BALLSTON SPA, N.Y. — The U.S. arguably has the world’s safest food supply, but an estimated 48 million Americans annually are still impacted by foodborne illness from biological, chemical and physical hazards.
Officials from leading Northeast universities told small business entrepreneurs how to prevent such problems, which can derail fledgling operations, during a pilot “Food Safety First!” course presented at Saratoga County Cornell Cooperative Extension offices in Ballston Spa.
“The idea is to instill a culture of food safety,” said Amanda Kinchla, University of Massachusetts associate Extension professor. “What should people do from the very start? Our goal is to raise awareness that food safety is part of the product development process so you’re thinking about things ahead of time.”
Food safety and quality are two separate, but closely connected concepts that go hand-in-hand.
“By managing both attributes you can create the best product possible,” Kinchla said.
With regard to safety, for example, ensuring that all cookies are baked evenly kills any pathogens that might be present. Similarly, by making sure each cookie is the same size, consumers know what to expect every time — an important quality consideration.
Kinchla urged participants to have a clear well-defined knowledge of what they plan to make, its ingredients, process requirements, its intended market and what distinguishes it from similar existing products.
Once this is done, entrepreneurs must identify and consider potential sources and growth parameters of hazards that can impact a given product.
“Biological hazards are responsible for most foodborne illnesses that occur,” said Nicole Richard, University of Rhode Island food safety specialist. “What are points of introduction? What’s your defense?”
The most common sources of biological hazards are the agricultural environment (soil, water, outdoors), ingredients and raw materials, and personnel.
The top four contributors to risk are improper heating and cooling temperatures, unsanitary storage conditions, cross contamination, and poor personal hygiene.
“So you can see why employee training is so important,” Richard said. “You’re only as good as your worst employee. Microorganisms are everywhere. That’s why prevention is so important.”
Sometimes, controlling a microbe’s ability to grow requires adjusting several growth factors, not just one. These include things such as temperature, water and nutrient availability, time, oxygen and acidity.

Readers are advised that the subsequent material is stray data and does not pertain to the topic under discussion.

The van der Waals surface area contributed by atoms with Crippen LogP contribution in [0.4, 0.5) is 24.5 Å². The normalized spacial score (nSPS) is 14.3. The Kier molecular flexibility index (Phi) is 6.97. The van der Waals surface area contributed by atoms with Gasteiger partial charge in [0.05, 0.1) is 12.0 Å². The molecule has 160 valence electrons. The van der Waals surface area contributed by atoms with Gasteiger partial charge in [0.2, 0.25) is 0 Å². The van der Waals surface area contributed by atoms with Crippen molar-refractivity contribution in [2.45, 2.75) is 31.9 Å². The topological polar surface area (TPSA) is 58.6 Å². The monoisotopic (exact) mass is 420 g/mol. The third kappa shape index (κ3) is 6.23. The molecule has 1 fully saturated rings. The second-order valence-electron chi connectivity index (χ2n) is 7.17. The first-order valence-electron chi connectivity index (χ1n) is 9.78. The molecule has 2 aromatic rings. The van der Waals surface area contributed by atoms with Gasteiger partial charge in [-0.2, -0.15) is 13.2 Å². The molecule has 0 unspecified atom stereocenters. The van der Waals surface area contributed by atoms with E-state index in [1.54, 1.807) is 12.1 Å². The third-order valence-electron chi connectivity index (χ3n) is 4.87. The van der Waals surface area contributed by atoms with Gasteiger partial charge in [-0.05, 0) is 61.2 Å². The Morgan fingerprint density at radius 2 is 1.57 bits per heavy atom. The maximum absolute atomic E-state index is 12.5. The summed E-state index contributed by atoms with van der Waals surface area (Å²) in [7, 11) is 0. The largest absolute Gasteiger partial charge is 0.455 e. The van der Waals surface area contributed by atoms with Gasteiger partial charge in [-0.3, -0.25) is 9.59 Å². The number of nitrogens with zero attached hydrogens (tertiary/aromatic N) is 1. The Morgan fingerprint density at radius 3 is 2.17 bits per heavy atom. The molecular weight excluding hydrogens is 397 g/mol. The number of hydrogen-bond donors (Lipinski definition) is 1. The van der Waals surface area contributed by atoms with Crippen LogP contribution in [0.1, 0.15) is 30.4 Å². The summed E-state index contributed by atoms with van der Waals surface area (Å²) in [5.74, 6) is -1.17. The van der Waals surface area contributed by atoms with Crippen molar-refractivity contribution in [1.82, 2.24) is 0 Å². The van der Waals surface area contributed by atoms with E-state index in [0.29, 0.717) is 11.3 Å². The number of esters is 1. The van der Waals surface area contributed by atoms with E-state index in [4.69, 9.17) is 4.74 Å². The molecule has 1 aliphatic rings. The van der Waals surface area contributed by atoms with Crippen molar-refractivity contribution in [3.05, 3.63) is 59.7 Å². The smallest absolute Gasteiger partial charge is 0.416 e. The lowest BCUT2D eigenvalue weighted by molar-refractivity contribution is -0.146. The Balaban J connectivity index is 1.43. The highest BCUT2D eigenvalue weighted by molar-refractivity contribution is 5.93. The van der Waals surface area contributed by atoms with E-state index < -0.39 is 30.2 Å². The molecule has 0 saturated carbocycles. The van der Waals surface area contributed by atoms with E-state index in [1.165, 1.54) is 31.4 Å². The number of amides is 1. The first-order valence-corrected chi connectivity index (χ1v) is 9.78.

For example, most bacteria grow in the 68-113 degrees F range.
But there is no pathogen growth or toxin production when a product’s water activity is less than 0.85.
So baking at correct temperatures and reducing water activity are two strategies for controlling microbial growth in cookies.
Participants were told to minimize biological hazards by adhering to “three K’s” — keep it out, kill it and, if you can’t keep it out or kill it, keep it from growing.
Chemical hazards may be naturally occurring substances that can form when items (nuts, eggs, milk) aren’t stored properly, unintentionally added chemicals (cleaners, pesticides), or those that are intentionally added during processing such as preservatives and additives.
Chemical hazards can be minimized by having a good product design and flow.
Physical hazards are any potentially harmful extraneous matter not normally found in food. Foreign objects are responsible for the vast majority of consumer complaints and run the gamut from glass, metal fragments and wood to twist-ties, wires and clips.
All equipment and tools used in the production process should be analyzed to eliminate the risk of hazardous objects contaminating food.
Mary and Gavin Macdonald traveled several hours from Meredith, New Hampshire for the day-and-a-half course. They own a firm called Genuine Local, a small-batch specialty food production facility and business incubator.
Their goal in taking “Food Safety First!” is to share principles they learned with new food industry entrepreneurs in their region.
“We’ve seen a tremendous growth in farm-based businesses springing up,” Mary Macdonald said. “It all goes back to the local food movement, people wanting to know where their food comes from and who’s providing it.”